Removing the coach’s challenge for offsides

The main argument against the offside rule in today’s NHL is its over-analysis. Reviewing plays around the blueline is a timely endeavour and in today’s 10-second attention span society, being quick is key. With some offside reviews spanning five minutes or more, it’s a break in the game that needs to be avoided if possible. It breaks the flow of the game, momentum and interest from fans. Beyond that, it is incredibly frustrating when offsides are reviewed inconsistently.

Aside from the consequences of review on pace of the game, it’s not as accurate as it should be. The point of a video review is to get the call right, and in some scenarios, they flat out don’t. Why? Well, the offside rule has historically been an instinctual call. The play happens incredibly fast and the human eye can only focus on one thing at a time. Obviously, linesman utilize keen peripheral vision. But all in all, it wasn’t written to be a perfect rule. It was written to prevent teams from cherry picking, not to be meticulously analyzed frame-by-frame to determine whether a skate blade is a centimetre ahead of the puck upon entry. Review makes the call something it shouldn’t be. It’s not a black and white rule even though that’s how it’s written.

Compare it to an umpire in baseball calling balls and strikes. It’s a grey area rule determined by human interpretation. Obvious balls are going to be far from the plate, the same way a player two feet into the offensive zone receiving a pass in hockey is an obvious offside. It’s when things get tight that human error arises. Pitchers trying to catch the corner of the zone are tougher call for the umpire. Entry passes landing on the tape almost simultaneously with entering the zone are similarly tougher calls for the linesmen.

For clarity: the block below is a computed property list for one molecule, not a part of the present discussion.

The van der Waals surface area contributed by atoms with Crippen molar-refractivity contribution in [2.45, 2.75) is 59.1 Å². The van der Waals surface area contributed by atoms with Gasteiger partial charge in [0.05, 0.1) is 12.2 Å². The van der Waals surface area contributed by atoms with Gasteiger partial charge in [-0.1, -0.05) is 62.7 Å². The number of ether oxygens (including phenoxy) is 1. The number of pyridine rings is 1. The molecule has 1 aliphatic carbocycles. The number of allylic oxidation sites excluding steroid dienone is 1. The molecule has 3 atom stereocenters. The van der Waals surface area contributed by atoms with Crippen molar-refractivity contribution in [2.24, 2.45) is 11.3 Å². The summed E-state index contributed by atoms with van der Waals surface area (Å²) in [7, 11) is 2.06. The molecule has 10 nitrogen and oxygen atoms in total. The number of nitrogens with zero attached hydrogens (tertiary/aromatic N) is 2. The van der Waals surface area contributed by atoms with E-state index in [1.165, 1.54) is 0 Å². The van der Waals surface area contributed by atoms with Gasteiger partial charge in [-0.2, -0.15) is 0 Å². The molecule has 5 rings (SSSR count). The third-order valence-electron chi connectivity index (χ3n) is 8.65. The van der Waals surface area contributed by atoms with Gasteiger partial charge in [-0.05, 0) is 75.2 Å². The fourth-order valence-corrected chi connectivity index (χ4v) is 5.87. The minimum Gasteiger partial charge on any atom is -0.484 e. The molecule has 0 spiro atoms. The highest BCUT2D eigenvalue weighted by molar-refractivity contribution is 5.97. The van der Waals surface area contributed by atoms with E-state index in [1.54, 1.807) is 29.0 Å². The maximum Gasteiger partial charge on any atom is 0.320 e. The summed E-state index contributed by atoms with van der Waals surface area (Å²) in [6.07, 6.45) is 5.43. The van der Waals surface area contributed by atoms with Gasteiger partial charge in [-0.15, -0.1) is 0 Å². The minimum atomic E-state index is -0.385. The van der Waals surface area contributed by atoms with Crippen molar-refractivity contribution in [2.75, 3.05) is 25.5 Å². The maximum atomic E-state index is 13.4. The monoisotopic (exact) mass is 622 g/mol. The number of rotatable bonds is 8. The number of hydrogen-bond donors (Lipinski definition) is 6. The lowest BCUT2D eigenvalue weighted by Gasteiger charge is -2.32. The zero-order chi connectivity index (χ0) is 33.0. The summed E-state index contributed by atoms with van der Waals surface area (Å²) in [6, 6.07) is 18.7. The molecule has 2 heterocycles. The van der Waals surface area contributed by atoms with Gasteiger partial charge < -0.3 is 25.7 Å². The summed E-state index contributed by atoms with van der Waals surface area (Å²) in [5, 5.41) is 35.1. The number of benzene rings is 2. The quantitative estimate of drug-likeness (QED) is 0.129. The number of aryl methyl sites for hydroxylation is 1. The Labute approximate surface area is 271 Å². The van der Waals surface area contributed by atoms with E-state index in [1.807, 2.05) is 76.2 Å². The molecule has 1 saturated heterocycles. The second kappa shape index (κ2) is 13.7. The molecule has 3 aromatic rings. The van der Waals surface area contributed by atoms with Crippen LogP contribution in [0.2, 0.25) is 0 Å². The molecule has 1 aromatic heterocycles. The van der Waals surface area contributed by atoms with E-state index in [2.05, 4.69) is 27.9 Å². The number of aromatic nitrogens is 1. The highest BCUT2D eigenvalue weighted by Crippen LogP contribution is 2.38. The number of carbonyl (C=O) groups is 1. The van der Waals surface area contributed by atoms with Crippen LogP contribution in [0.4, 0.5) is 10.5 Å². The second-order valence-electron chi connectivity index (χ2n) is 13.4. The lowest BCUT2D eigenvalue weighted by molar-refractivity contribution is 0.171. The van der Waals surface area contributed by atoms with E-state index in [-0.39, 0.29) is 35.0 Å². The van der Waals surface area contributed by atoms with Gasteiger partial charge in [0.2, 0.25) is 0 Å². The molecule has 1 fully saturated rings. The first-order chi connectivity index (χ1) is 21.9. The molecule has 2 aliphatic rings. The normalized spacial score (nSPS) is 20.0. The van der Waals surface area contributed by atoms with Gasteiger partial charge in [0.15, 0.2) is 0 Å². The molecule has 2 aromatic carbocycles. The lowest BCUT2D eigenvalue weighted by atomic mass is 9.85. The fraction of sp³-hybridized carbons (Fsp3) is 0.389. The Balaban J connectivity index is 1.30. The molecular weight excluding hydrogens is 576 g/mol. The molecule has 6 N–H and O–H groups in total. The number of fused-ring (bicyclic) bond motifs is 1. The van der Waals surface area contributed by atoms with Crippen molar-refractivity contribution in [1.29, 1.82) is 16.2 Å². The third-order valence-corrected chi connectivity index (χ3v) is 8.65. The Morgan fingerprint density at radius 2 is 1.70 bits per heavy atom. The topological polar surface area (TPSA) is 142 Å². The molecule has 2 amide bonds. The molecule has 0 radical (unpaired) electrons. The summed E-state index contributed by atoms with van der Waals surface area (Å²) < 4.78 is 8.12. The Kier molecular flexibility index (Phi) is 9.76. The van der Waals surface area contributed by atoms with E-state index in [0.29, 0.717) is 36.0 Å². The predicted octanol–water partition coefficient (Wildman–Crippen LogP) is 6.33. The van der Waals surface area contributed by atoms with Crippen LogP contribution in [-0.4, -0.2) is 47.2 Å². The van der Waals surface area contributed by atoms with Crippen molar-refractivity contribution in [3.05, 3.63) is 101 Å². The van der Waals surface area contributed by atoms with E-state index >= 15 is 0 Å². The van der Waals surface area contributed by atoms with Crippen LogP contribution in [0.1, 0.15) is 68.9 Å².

The point is, the close ones are meant to be close. Sometimes they don’t go your way, but that’s life. At least it doesn’t halt the game for minutes and pick apart a play frame-by-frame when the spirit of the rule is to promote fair play. If it’s so close we have to head to the command centre in Toronto, just stick with the call on the ice.

Staying onside with the rules

Review has ran its course and if we’ve learned anything from the last 10 years of offsides being picked apart, it’s unnecessary. The league implemented it in efforts to make more missed calls correct, but at this point all it’s done is prove the inconsistency in NHL officiating—and reviewing!

Beyond that, the coach’s challenge has turned into a blind gamble in some scenarios. It’s as though each solution just leads to a bigger problem than we had before. Maybe we should go back to opening up the ice for the sheer purpose of giving people less to complain about?

In all seriousness, I feel that the NHL should remove offside from the coach’s challenge and furthermore, negate video review of the rule altogether. NHL officials are the best of the best and all sports officiating has human error in it. In the grand scheme of things, human error from time to time is worth it to maintain speed of the game, and spirit of what the rule stands for. Offsides should negate cherry picking and be enforced as such. Plain and simple, just as the league intended it to be in 1929.